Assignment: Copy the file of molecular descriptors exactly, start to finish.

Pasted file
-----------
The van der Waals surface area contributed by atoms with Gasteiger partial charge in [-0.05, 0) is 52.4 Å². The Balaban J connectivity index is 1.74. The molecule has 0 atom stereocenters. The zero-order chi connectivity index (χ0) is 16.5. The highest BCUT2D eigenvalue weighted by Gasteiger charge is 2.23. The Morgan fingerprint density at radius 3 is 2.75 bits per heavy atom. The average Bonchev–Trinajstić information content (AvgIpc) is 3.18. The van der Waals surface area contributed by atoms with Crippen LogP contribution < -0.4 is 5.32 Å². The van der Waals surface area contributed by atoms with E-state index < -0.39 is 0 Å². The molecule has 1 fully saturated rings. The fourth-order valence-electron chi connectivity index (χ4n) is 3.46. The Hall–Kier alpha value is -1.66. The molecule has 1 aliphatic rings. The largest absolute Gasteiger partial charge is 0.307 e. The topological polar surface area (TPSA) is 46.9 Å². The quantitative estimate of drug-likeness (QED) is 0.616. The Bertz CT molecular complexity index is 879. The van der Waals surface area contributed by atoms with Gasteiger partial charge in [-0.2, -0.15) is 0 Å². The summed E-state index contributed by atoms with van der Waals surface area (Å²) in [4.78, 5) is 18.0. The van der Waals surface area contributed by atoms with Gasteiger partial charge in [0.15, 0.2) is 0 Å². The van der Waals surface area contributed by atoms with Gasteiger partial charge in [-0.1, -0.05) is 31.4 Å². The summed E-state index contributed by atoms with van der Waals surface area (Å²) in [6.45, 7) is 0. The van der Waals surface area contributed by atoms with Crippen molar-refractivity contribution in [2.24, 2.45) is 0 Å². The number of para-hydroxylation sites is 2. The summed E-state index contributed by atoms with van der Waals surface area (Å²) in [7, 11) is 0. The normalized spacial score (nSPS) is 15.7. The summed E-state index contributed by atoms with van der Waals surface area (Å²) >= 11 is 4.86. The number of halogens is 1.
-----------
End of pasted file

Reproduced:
The van der Waals surface area contributed by atoms with Gasteiger partial charge in [-0.05, 0) is 52.4 Å². The Balaban J connectivity index is 1.74. The molecule has 0 atom stereocenters. The zero-order chi connectivity index (χ0) is 16.5. The highest BCUT2D eigenvalue weighted by Gasteiger charge is 2.23. The Morgan fingerprint density at radius 3 is 2.75 bits per heavy atom. The average Bonchev–Trinajstić information content (AvgIpc) is 3.18. The van der Waals surface area contributed by atoms with Crippen LogP contribution < -0.4 is 5.32 Å². The van der Waals surface area contributed by atoms with E-state index < -0.39 is 0 Å². The molecule has 1 fully saturated rings. The fourth-order valence-electron chi connectivity index (χ4n) is 3.46. The Hall–Kier alpha value is -1.66. The molecule has 1 aliphatic rings. The largest absolute Gasteiger partial charge is 0.307 e. The topological polar surface area (TPSA) is 46.9 Å². The quantitative estimate of drug-likeness (QED) is 0.616. The Bertz CT molecular complexity index is 879. The van der Waals surface area contributed by atoms with Gasteiger partial charge in [-0.2, -0.15) is 0 Å². The summed E-state index contributed by atoms with van der Waals surface area (Å²) in [4.78, 5) is 18.0. The van der Waals surface area contributed by atoms with Gasteiger partial charge in [0.15, 0.2) is 0 Å². The van der Waals surface area contributed by atoms with Gasteiger partial charge in [-0.1, -0.05) is 31.4 Å². The summed E-state index contributed by atoms with van der Waals surface area (Å²) in [6.45, 7) is 0. The van der Waals surface area contributed by atoms with Crippen molar-refractivity contribution in [2.24, 2.45) is 0 Å². The number of para-hydroxylation sites is 2. The summed E-state index contributed by atoms with van der Waals surface area (Å²) in [7, 11) is 0. The normalized spacial score (nSPS) is 15.7. The summed E-state index contributed by atoms with van der Waals surface area (Å²) >= 11 is 4.86. The number of halogens is 1.